One of the single most frustrating and costly problems that befall companies is the unexpected failure of machinery. From pumps to conveyors, or any other type of machine used, there is never a shortage of maintenance required to keep things running smoothly. The only way to combat these seemingly random issues is with a robust and effective Predictive Maintenance (PdM) system. The ability to prevent unexpected losses of time, as well as pricey emergency repairs, is absolutely crucial for a business to remain healthy. Today we’ll discuss one part of PdM.
The equipment this came from was not part of a vibration monitoring program.
An important part of any effective PdM system is Condition Monitoring (CM). CM is the process by which you check the integrity of a piece of equipment by monitoring certain parameters. Vibration Monitoring (VM) is a subset of Condition Monitoring (CM) that focuses on monitoring vibration trends in machinery to help predict and identify developing or worsening faults.
By simply using a device to monitor the vibration of a machine, you are able to closely examine the vibrational signal, as well as compare it to a known background level vibration to help track machine condition. Much can be determined about the condition of a machine through careful parsing of this raw data. For instance, focusing on certain frequencies can yield information about specific machine components, and may even be able to predict component failure weeks or months before it occurs.
To fully understand the importance of VM, it is necessary to examine the potential problems caused by an excessive or abnormal vibration condition:
- Reduction of equipment life span: Improper wear on a machine will cause parts to wear out far more quickly than they are designed to. This will raise costs, due to the need for extra parts and labor, and also hurt productivity by preventing equipment from running when it is needed.
- Structural fatigue of support components: Most equipment (especially heavy rotating equipment) is mounted to a fixture such as a mounting plate or bracket. Abnormal vibration will cause these mounting points to fail far more quickly than expected, resulting in dangerous and costly accidents.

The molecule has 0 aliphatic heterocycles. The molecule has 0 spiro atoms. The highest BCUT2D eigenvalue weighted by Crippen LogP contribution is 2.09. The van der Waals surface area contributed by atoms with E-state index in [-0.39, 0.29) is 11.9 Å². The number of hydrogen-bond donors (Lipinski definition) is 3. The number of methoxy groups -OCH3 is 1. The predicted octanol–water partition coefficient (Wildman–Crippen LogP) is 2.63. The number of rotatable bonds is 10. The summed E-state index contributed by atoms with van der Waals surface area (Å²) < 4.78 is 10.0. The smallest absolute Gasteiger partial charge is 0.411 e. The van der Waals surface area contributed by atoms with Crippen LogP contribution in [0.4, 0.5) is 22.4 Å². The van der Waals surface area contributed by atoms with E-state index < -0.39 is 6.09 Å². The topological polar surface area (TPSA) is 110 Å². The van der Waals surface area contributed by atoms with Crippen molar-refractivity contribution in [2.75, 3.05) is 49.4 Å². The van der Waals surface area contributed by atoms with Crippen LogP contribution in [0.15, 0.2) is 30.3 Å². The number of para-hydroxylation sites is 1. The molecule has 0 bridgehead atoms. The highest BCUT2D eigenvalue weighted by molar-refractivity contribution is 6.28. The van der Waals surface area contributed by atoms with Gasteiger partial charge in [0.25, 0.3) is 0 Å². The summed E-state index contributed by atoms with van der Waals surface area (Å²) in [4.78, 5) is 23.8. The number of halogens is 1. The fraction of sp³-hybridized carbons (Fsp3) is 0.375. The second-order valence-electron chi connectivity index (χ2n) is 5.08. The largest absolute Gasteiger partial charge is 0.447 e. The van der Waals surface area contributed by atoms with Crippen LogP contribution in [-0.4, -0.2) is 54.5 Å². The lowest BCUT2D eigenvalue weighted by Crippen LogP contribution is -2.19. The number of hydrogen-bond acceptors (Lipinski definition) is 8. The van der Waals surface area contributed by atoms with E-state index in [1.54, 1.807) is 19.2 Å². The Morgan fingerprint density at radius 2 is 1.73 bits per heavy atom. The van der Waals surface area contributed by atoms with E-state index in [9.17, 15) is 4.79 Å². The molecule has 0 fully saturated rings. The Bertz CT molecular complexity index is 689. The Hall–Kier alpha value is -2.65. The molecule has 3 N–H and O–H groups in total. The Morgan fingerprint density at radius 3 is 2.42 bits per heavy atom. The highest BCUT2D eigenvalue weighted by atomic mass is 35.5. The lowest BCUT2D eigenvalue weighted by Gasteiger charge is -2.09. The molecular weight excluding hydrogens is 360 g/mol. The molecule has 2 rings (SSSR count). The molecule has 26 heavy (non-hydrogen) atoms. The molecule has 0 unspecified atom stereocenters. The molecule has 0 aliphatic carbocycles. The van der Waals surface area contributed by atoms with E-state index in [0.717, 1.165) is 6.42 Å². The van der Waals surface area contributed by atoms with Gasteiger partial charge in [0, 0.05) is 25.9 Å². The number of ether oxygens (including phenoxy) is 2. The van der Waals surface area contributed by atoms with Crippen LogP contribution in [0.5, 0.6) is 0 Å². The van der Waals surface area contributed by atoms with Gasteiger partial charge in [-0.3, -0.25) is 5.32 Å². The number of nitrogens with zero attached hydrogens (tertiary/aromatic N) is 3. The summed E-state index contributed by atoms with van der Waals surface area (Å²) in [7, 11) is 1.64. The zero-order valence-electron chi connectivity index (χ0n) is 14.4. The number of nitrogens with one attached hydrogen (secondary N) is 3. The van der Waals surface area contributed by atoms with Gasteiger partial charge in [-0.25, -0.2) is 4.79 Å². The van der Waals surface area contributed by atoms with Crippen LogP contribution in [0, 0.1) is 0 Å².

And worst of all,
- Premature equipment failure: Worn bearings, bowed rotors, broken shafts and fan blades – equipment that is vibrating excessively will be much more susceptible to failure before the end of its design life span.
So what can be done about all this? The answer lies in an effective VM program carried out by knowledgeable personnel.
VM can be fairly complex. There are a lot of different things to take into consideration when attempting to interpret the data you receive, and without some sort of help or guidance, it can be difficult to create a truly helpful program. Luckily, there are many devices to help make it an easier process. Vibration monitors can be either portable or fixed, and come in many different configurations. Let’s examine a typical portable vibration monitor.
Figure 1: CSI 2130 Machine Health Analyzer
This is a handheld device used for vibration monitoring. With some attachments, it can also be used to perform several other functions including laser alignment and machine balancing. This particular analyzer has multiple modes to collect data. Let’s look at a couple of those modes.
“Route” mode is commonly used for a scheduled analysis on a group of equipment, such as for PM. The “route” is a preprogrammed set of measurements to be taken. This is extremely useful in that it minimizes the amount of training required to perform basic VM tasks. Simply pull up the route containing the equipment you wish to measure, and perform the measurements in order. When the “Equip List” button is pressed, the analyzer conveniently displays the equipment you are measuring in the upper half of the display, and displays the specific point to be measured on the bottom half.
In “Manual Analyze” mode, the user selects the analyze mode, as well as the measurement and display parameters. This allows for a very high degree of customization. This mode is useful to help with an installation or repair. By allowing you to customize your measurement criteria, it allows you the flexibility needed to perform a one-off job.
The decision to incorporate VM into a regular PM program is one that each facility will make on a case by case basis. Just keep in mind while weighing the decision, how much more will it cost to replace or repair that piece of equipment once it’s already damaged? How much money will be lost if an unexpected stop in work occurs due to a machine failing?
It’s easy to look at this in terms of money/time spent to acquire the right equipment and properly train personnel in its use(s). The real question, though, is how can you afford not to maintain your equipment?